Washington: An FDA-approved blood pressure drug is casting a ray of hope for the treatment of Alzheimer’s disease, a new study suggests.
In laboratory neuronal cultures, the drug reduced cell damage often linked to Alzheimer’s disease, said the researchers at Georgetown University Medical Center (GUMC) and the National Institutes of Health.
They say their work provides information supporting the potential effect of the drug candesartan as well as other Angiotensin receptor blockers (ARBs) for the early treatment of Alzheimer’s disease.
The findings make sense in many ways, said senior author Juan M. Saavedra, adding that hypertension reduces blood flow throughout the body and brain and is a risk factor of Alzheimer’s disease. Previous epidemiological studies found that Alzheimer’s progression is delayed in hypertensive patients treated with ARBs.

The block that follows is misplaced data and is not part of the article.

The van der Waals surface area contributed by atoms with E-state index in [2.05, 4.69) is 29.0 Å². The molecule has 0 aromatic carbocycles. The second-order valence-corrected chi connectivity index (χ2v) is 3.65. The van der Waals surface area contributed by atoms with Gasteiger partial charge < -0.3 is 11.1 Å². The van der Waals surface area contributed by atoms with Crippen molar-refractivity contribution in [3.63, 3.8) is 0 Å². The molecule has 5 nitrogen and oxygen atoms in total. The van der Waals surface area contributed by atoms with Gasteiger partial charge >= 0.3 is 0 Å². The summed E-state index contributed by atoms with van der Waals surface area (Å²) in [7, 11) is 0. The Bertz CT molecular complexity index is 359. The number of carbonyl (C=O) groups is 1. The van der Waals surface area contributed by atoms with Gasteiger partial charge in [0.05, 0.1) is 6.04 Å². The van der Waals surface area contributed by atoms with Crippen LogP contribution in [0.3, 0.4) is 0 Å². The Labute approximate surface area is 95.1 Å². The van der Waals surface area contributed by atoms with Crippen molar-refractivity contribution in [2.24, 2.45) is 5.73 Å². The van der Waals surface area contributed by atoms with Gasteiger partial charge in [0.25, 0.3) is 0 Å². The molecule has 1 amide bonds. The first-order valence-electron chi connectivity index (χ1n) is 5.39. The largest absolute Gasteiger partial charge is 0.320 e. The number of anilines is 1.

Using neuronal cultures, the researchers explored the action of candesartan on the neurotoxic effects of exposure to excessive glutamate, a demonstrated injury factor in the early stages of Alzheimer’s disease.
The scientists found that candesartan prevented glutamate-induced neuronal death. They conducted in-depth gene analyses of the laboratory results, demonstrating that candesartan prevented neuronal inflammation and many other pathological processes, including alterations in amyloid metabolism, a hallmark of Alzheimer’s disease.
The study is published in the journal Alzheimer’s Research and Therapy. (ANI)